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  2. The wisdom lies in acknowledging and accepting without blame life’s “accidentally”s written in precious child’s scrawl. Self blame fosters shame that brings us down, and guilt keeps us there.
    Defrocked Franciscan priest’s p Brennan Manning addresses our self-blame/shsme

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  3. Brennan Manning said, “No one is as they should be, but God loves us just as we are, not as we should be.” That’s my solace for all my ” accidentally”s . . . such as my inability to send texts correctly😃
    Be Blessed!

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    1. I’m loving the “accidentally”s. They made the point so much better. Yes, yes, yes, Fred! What a beautiful quote from Brendan Manning. I had to look him up but now I remember the Ragamuffin Gospel. Beautiful!

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  4. We (my daughter and I) had an experience with my grandson this weekend and we all stayed up until 2 am, talking, trying to unravel what he (15 years old) was trying to say. Unfortunately, kids don’t always express themselves very well, so figuring out what they’re trying to say, and what they actually need is REALLY difficult! The 10-year-old was forcing herself to stay awake and kept nagging us to go to sleep, since they were staying over in my small apartment, she couldn’t just go to her room to sleep. We kept telling her no, we needed to finish this discussion with her brother to help set his heart and spirit at rest because he was bothered by something he had interpreted we were doing. (He had interpreted that since we were ultra-careful with his 2 sister’s safety in certain situations, particularly after dark, it meant that we just didn’t care about HIM!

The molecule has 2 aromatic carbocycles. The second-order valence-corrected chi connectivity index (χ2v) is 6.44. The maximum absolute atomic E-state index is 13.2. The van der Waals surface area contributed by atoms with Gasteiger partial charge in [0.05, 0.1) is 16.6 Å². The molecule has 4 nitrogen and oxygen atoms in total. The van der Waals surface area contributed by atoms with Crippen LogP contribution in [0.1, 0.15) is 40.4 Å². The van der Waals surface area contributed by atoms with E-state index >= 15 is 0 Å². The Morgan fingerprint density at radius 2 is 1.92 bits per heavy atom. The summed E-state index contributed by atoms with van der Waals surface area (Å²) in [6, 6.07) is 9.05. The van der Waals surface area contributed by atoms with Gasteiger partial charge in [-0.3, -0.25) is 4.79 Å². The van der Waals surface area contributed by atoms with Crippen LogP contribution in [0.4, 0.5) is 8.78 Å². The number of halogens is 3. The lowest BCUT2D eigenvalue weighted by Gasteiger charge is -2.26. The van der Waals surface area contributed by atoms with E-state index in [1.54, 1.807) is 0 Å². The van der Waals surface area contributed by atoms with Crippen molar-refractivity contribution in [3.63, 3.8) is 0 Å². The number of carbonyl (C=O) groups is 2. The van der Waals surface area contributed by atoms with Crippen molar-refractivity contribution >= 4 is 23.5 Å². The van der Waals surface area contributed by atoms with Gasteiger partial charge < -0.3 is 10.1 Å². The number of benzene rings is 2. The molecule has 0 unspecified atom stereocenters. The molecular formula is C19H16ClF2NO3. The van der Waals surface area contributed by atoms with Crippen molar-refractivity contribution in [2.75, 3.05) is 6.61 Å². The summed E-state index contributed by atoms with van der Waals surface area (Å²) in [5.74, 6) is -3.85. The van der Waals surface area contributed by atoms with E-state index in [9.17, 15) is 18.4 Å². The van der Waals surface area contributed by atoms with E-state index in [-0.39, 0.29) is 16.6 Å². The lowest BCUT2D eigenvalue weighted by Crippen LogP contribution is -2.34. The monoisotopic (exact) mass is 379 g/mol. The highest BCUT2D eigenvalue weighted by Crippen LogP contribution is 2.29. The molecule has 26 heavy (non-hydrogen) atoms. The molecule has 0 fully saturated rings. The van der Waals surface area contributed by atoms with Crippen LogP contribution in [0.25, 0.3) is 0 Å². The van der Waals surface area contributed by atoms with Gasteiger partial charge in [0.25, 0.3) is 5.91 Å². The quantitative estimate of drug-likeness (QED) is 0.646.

This was a very important conversation to unravel, his feeling loved and cared for was on the line because of how he was interpreting events. Our group conversation went down a couple rabbit holes because we hadn’t understood what he was saying. When we finally got all our signals straightened out, we had to ask him what he needed to hear from us or what actions we needed to take for him to FEEL our words were true! Kids don’t always listen to our explanations and feel okay with our answers unless our behavior also MATCHES! (Just like we tell THEM they need to change their behavior because just saying sorry isn’t going to be enough if they keep doing the same things!) PS, we all ended up laughing and hugging, once we were able to get the miscommunications out of the way!

    Many parents react to what their kid says, vs. trying to figure out what they’re trying to say. Yes, kids misunderstand and misread social cues and how to behave or know what to say, which is frustrating for parents to deal with. When we add the parent’s own unresolved triggers to what they perceive the kid is saying, well that adds even more complication!

    Teens and preteens are still trying to figure it all out and aren’t the best at finding words to express themselves. Sometimes they express something but actually mean something entirely different! It’s up to us to help them figure it out!